Dr. Jennifer Wiseman - Credit NASA
Fun Fact: Despite its supersonic speed, Hubble’s orbit outside the distortion of Earth’s atmosphere allows it to take extremely high-res images with substantially lower background light than ground-based telescopes.
Wiseman studies star forming regions of our galaxy using radio, optical, and infrared telescopes, with a primary focus on molecular cloud cores, protostars, and outflows. Heavy stuff! Her primary objective for the Hubble project is pretty straightforward though (haha): to ensure that the Hubble mission is as scientifically productive as possible. Previously, she was the head honcho at the Laboratory for Exoplanets and Stellar Astrophysics, where folks do just that – study the formation and evolution of stars and planetary systems using advanced telescopes and theoretical techniques.
Hubble Telescope above planet Earth - Image Credit NASA
In 2003, Wiseman kicked off her career with NASA as the Program Scientist for Hubble and a handful of other astrophysics missions at NASA headquarters. Before she went to bat with the big boys, she was an undergraduate studying Physics at MIT. It’s there that she discovered the comet 114P/Wiseman-Skiff in the late ‘80s. Wiseman went on to earn a Ph.D. in Astronomy at Harvard University, and dove head first into her research as a Jansky Fellow at the National Radio Astronomy Observatory in Virginia and a Hubble Fellow at The Johns Hopkins University in Maryland.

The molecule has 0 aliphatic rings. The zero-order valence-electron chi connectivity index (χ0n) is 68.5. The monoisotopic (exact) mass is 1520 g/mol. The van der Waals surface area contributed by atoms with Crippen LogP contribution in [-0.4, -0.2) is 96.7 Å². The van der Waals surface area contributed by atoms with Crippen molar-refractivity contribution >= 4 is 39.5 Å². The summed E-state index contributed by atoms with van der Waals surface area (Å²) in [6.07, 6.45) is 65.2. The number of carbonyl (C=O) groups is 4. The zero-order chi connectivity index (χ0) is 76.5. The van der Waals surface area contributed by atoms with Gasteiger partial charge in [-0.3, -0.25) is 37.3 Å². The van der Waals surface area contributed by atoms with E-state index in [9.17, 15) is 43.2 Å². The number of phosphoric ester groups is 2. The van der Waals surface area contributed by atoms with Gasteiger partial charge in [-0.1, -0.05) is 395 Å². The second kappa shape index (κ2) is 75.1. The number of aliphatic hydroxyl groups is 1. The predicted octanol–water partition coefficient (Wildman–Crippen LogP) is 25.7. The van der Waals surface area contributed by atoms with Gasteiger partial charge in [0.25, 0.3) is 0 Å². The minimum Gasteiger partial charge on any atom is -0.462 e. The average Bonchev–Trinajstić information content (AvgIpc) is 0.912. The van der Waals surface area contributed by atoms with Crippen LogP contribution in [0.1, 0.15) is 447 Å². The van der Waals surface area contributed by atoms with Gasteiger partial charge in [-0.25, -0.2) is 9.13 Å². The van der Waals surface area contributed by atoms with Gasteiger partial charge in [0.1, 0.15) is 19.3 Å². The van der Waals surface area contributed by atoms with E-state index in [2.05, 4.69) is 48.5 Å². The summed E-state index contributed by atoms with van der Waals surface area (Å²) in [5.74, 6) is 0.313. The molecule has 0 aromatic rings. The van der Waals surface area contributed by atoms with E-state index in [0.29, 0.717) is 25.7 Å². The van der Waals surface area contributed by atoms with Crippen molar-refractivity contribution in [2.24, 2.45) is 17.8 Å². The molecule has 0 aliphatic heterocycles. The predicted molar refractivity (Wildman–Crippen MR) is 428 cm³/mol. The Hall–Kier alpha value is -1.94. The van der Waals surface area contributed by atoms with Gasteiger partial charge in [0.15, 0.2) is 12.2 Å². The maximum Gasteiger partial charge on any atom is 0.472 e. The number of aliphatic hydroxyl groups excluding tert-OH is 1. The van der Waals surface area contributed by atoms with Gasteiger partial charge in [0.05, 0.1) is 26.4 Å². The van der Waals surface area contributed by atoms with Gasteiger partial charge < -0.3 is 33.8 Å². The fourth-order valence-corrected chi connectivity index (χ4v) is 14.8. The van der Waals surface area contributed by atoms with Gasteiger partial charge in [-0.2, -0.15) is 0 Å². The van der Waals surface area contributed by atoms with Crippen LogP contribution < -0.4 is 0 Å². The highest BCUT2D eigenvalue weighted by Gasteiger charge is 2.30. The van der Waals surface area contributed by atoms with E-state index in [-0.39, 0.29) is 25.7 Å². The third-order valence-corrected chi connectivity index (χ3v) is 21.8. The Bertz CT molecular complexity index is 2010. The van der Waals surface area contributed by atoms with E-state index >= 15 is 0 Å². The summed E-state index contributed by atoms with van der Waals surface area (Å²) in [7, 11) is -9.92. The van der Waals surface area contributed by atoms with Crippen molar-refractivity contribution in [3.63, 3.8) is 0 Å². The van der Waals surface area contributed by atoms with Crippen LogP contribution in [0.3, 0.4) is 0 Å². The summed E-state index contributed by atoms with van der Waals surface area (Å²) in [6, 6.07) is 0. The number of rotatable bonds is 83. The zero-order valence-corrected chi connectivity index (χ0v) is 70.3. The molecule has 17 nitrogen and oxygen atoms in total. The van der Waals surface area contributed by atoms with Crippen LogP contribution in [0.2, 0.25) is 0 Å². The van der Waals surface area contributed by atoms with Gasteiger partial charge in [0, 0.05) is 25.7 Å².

Fun Fact: Since its launch, Hubble has returned more than 1 million observations – and we use some of these incredible images for our galaxy jewelry!
Aside from her extensive work in astrophysics, Wiseman has been involved in shaping science policy and increasing public science outreach and engagement for several years. She has served as a Congressional Science Fellow for the American Physical Society (APS), an elected councilor of the American Astronomical Society (AAS) and former President of the American Scientific Affiliation (ASA), a network of Christians interested in Science. Furthermore, she has been the Director of the Dialogue on Science, Ethics and Religion (DoSER) program for the American Association for the Advancement of Science (AAAS) since 2010.
According to Wiseman, one of the most intriguing projects that DoSER has undertaken since she’s been in a directorial role is called The Perceptions Program. She explains, “this was an effort to understand the underlying perceptions, right or wrong, that various religious communities have about science and scientists – and likewise the perceptions that scientists have about various religious communities.” Through talks and presentations given to various schools, churches and civic organizations, Wiseman endeavors to convey the excitement and importance of scientific exploration while remaining vocal about her religious views.
Thank you, Dr. Jennifer Wiseman, for your powerhouse participation within the scientific and religious communities, and for working to bridge the gap and increase dialogue between the two realms. The HST has allowed us Earthlings to peek deeper into perplexing pockets of space than we ever thought was possible; and, as fate would have it, for Lauren and I to be able to create beautiful jewelry that celebrates the wondrous discoveries being made on the cosmic frontier.
And as always, thank YOU, lovely readers, for your continued support as we do what we love!